Kenneth Feinberg on 'Fox News Sunday'

The following is a rush transcript of the July 4, 2010, edition of "Fox News Sunday With Chris Wallace." This copy may not be in its final form and may be updated.

MAJOR GARRETT, GUEST HOST: With us now to discuss what's being done to get money to the people of the gulf impacted by the spill is Kenneth Feinberg, administrator of what's known as the Gulf Coast Claims Facility.

Mr. Feinberg, thank you so much for joining us on "Fox News Sunday."


GARRETT: You know, I asked my twitter followers and those on our White House blog to submit questions for you, and I got this question over and over: From what power or authority, sir, do you derive the power to pay claims? Who do you work for? And how can you be viewed by the American public as truly independent when you were hired by President Obama and are being paid by B.P.?

FEINBERG: I work for the people of the gulf region. That's who I work for. I am totally independent. It is a private agreement entered into between the administration and B.P. to find somebody who can design, implement and administer a totally independent facility.

I answer to neither B.P. nor the administration. And I just want to get the job done for the good of the people in the gulf.

GARRETT: Very good. You testified Wednesday before the House Small Business Committee, and there were several issues that could not be resolved in that committee testimony. I'd like to see if we can get some resolution to them today.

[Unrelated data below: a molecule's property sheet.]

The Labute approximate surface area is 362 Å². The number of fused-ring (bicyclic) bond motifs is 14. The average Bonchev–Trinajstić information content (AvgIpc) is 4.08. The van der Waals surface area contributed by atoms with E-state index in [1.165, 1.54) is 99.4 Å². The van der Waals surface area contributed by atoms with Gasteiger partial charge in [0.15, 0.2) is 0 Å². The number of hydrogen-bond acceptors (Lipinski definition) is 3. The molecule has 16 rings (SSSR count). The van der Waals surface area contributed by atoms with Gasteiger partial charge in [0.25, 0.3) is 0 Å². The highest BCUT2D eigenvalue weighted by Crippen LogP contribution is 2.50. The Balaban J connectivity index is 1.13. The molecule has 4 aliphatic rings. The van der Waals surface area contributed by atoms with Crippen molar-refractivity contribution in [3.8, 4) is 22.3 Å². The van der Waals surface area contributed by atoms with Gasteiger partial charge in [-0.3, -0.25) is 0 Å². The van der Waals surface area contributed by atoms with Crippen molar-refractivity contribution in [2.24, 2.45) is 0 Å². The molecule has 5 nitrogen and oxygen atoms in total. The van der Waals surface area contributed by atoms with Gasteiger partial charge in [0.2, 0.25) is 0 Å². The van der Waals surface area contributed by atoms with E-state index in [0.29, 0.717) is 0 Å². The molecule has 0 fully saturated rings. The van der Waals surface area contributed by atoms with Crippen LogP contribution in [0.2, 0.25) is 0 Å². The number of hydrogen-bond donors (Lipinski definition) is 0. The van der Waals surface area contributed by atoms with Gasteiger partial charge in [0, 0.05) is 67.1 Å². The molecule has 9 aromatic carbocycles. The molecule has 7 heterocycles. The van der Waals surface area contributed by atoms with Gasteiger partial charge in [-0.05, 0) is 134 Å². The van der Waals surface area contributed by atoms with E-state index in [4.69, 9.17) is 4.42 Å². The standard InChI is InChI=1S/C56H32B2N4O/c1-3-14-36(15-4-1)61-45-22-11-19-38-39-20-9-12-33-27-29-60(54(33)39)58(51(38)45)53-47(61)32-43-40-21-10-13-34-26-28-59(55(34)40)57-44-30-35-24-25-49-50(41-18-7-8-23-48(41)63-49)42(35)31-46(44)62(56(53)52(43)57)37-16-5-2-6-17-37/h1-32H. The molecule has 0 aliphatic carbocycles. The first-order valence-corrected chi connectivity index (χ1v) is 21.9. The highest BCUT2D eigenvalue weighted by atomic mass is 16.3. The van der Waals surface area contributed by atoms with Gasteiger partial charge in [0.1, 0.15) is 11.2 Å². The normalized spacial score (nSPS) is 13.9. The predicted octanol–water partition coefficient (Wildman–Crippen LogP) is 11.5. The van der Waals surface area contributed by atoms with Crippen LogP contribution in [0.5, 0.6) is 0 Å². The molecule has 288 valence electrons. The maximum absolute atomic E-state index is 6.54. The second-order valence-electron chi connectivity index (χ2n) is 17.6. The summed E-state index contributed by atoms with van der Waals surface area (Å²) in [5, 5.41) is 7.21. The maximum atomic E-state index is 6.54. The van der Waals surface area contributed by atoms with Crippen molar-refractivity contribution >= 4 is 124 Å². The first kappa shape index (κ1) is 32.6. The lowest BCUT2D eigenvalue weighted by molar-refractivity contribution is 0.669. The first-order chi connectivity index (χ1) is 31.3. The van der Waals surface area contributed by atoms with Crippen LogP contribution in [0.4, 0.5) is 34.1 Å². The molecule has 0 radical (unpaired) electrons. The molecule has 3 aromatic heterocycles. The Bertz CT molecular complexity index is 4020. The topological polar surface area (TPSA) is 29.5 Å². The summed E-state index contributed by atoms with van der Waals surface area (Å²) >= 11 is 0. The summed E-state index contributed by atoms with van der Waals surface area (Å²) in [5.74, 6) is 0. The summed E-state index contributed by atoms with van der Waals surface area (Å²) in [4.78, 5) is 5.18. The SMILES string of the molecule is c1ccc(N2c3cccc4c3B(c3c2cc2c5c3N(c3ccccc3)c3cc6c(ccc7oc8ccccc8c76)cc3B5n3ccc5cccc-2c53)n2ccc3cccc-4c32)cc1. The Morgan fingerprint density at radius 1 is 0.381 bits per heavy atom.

One of the questions you were asked was B.P. has already paid out some more than $130 million in claims. Does that count on the $20 billion? Here's what you said Wednesday before the House committee. Let's look.


FEINBERG: I think the $130 million that has been paid out so far is not part of the $20 billion. That has been paid by B.P. separately, independent of the escrow account. I think that's right. I think that's right.


GARRETT: Do we know for sure?


GARRETT: Can we resolve that? What's the situation? What's the $20 billion? What's been paid out so far? Do they co-mix?

FEINBERG: About $130 million has been paid out. It is not part of the $20 billion escrow fund that is being set up as we speak that will be used to pay claims. And that...

GARRETT: So that fund has not been paid down in any way?

FEINBERG: That is correct.

GARRETT: That's for you. OK. Next question. You were asked something that's very much on the minds of businesses along the gulf that don't have tar balls, that don't have any actual oil damage near them, but their businesses are quite clearly being affected. This would be some restaurants, condo associations, lots of folks. You were asked about this. Here's part of what you said Wednesday.